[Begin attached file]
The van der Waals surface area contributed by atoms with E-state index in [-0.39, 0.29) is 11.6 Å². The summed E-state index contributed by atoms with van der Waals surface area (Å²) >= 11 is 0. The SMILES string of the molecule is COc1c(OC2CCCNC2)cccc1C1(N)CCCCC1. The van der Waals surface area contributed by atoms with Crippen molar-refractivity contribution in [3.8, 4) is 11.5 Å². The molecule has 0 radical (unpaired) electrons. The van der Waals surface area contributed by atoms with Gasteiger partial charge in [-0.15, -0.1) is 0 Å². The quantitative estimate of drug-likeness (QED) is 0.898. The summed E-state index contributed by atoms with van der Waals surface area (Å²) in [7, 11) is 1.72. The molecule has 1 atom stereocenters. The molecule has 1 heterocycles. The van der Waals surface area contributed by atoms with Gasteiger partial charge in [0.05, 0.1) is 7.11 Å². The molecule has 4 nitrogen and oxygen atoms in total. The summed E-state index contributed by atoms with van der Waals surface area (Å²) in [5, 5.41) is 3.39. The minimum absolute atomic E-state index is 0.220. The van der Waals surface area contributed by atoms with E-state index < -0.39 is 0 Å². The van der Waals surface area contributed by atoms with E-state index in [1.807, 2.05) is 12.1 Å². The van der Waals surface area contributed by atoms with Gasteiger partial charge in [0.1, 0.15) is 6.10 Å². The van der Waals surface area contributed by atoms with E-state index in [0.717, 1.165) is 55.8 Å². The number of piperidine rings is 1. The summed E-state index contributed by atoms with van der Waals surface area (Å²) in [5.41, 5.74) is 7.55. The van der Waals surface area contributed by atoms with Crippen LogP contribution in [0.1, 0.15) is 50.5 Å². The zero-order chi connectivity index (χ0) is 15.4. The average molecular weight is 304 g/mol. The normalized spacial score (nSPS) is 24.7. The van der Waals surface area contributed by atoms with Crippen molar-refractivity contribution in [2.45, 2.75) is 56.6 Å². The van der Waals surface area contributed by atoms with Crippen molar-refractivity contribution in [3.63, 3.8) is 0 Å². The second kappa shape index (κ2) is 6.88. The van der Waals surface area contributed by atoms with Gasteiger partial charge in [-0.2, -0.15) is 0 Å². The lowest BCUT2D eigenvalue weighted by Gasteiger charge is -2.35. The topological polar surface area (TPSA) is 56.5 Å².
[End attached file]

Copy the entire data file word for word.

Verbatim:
The van der Waals surface area contributed by atoms with E-state index in [-0.39, 0.29) is 11.6 Å². The summed E-state index contributed by atoms with van der Waals surface area (Å²) >= 11 is 0. The SMILES string of the molecule is COc1c(OC2CCCNC2)cccc1C1(N)CCCCC1. The van der Waals surface area contributed by atoms with Crippen molar-refractivity contribution in [3.8, 4) is 11.5 Å². The molecule has 0 radical (unpaired) electrons. The van der Waals surface area contributed by atoms with Gasteiger partial charge in [-0.15, -0.1) is 0 Å². The quantitative estimate of drug-likeness (QED) is 0.898. The summed E-state index contributed by atoms with van der Waals surface area (Å²) in [7, 11) is 1.72. The molecule has 1 atom stereocenters. The molecule has 1 heterocycles. The van der Waals surface area contributed by atoms with Gasteiger partial charge in [0.05, 0.1) is 7.11 Å². The molecule has 4 nitrogen and oxygen atoms in total. The summed E-state index contributed by atoms with van der Waals surface area (Å²) in [5, 5.41) is 3.39. The minimum absolute atomic E-state index is 0.220. The van der Waals surface area contributed by atoms with E-state index < -0.39 is 0 Å². The van der Waals surface area contributed by atoms with E-state index in [1.807, 2.05) is 12.1 Å². The van der Waals surface area contributed by atoms with Gasteiger partial charge in [0.1, 0.15) is 6.10 Å². The van der Waals surface area contributed by atoms with E-state index in [0.717, 1.165) is 55.8 Å². The number of piperidine rings is 1. The summed E-state index contributed by atoms with van der Waals surface area (Å²) in [5.41, 5.74) is 7.55. The van der Waals surface area contributed by atoms with Crippen LogP contribution in [0.1, 0.15) is 50.5 Å². The zero-order chi connectivity index (χ0) is 15.4. The average molecular weight is 304 g/mol. The normalized spacial score (nSPS) is 24.7. The van der Waals surface area contributed by atoms with Crippen molar-refractivity contribution in [2.45, 2.75) is 56.6 Å². The van der Waals surface area contributed by atoms with Crippen molar-refractivity contribution in [3.63, 3.8) is 0 Å². The second kappa shape index (κ2) is 6.88. The van der Waals surface area contributed by atoms with Gasteiger partial charge in [-0.2, -0.15) is 0 Å². The lowest BCUT2D eigenvalue weighted by Gasteiger charge is -2.35. The topological polar surface area (TPSA) is 56.5 Å².